Popular Indian literature is male-centered and rooted in conflict and crisis: Geronimo or Crazy Horse fighting the white settlers, for example. Leslie Silko and others have pioneered a type of literature that is rooted in what Allen calls “the centrality of the feminine power of universal being.” Her concern is a tribal perspective centered in ritual and ceremony and designed to bring people together in harmony with Mother Earth.
In this context, the earth is not inanimate and separate from human beings, not an object to be subdued as in the Judeo-Christian tradition. For the Laguna Indians, the earth is sacred, not only because it has been consecrated by men but, more important, because it is alive, filled with power. The purpose of ceremony is— through song and dance and stories—to connect people to the earth, to generate peace and harmony among human beings, in short to create community. In the process, the private self is brought into a larger relationship to others and the entire mystical universe.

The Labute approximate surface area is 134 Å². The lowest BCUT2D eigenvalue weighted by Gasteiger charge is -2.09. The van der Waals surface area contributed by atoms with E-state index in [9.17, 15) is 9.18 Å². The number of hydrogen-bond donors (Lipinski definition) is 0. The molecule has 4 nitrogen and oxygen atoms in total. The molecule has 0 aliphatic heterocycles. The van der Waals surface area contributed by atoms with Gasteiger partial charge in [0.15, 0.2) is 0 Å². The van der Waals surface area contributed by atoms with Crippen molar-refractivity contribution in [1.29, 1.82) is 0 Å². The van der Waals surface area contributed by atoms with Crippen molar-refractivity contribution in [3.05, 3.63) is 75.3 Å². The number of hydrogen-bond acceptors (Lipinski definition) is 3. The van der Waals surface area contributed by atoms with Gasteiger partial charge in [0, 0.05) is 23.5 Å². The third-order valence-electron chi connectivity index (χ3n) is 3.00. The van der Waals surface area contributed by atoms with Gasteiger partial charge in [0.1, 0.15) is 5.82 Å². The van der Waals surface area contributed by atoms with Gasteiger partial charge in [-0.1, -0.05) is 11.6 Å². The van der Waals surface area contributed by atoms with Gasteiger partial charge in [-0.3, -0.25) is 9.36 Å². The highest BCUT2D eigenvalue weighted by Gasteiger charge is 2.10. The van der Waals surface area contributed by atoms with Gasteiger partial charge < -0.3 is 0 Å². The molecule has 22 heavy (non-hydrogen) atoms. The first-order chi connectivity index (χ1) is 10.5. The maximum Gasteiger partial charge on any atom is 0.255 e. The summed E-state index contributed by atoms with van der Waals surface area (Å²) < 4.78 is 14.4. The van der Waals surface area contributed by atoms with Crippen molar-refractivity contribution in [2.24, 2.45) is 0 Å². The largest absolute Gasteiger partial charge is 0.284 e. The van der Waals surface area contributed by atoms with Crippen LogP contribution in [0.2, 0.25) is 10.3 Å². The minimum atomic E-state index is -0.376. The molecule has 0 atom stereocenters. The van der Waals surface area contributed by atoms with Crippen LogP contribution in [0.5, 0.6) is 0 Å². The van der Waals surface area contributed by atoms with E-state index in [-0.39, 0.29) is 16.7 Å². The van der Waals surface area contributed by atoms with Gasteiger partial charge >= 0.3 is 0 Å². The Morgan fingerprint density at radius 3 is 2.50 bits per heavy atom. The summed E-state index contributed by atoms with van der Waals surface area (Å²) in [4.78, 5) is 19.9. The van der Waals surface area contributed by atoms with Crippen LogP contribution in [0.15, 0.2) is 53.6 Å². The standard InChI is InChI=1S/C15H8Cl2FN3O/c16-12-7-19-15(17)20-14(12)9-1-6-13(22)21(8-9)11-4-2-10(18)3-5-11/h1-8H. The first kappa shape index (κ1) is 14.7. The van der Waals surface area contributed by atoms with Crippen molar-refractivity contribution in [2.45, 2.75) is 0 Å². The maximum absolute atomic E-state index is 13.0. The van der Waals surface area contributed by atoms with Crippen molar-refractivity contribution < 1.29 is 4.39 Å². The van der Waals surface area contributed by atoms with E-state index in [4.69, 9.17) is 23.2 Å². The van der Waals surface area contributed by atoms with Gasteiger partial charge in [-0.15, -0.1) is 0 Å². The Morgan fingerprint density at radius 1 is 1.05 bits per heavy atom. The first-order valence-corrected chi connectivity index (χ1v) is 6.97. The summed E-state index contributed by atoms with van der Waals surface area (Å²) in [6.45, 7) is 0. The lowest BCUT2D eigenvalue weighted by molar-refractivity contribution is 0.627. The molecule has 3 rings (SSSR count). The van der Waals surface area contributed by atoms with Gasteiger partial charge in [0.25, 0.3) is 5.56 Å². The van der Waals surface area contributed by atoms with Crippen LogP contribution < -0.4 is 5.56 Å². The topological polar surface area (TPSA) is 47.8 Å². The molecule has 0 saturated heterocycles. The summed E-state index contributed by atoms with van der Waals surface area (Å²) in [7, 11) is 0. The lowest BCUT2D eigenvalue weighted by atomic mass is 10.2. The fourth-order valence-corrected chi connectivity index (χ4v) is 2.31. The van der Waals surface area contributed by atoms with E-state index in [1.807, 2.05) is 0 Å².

Storyteller is unique because it combines many kinds of literature to achieve this end. Silko’s tribal perspective surfaces in various literary forms, some old and some new, which work together in ceremonial ways (repetition of words and phrases, juxtaposition of images and themes) to create a wholeness that reflects the unity of the universe itself and the interlacing of life on all levels.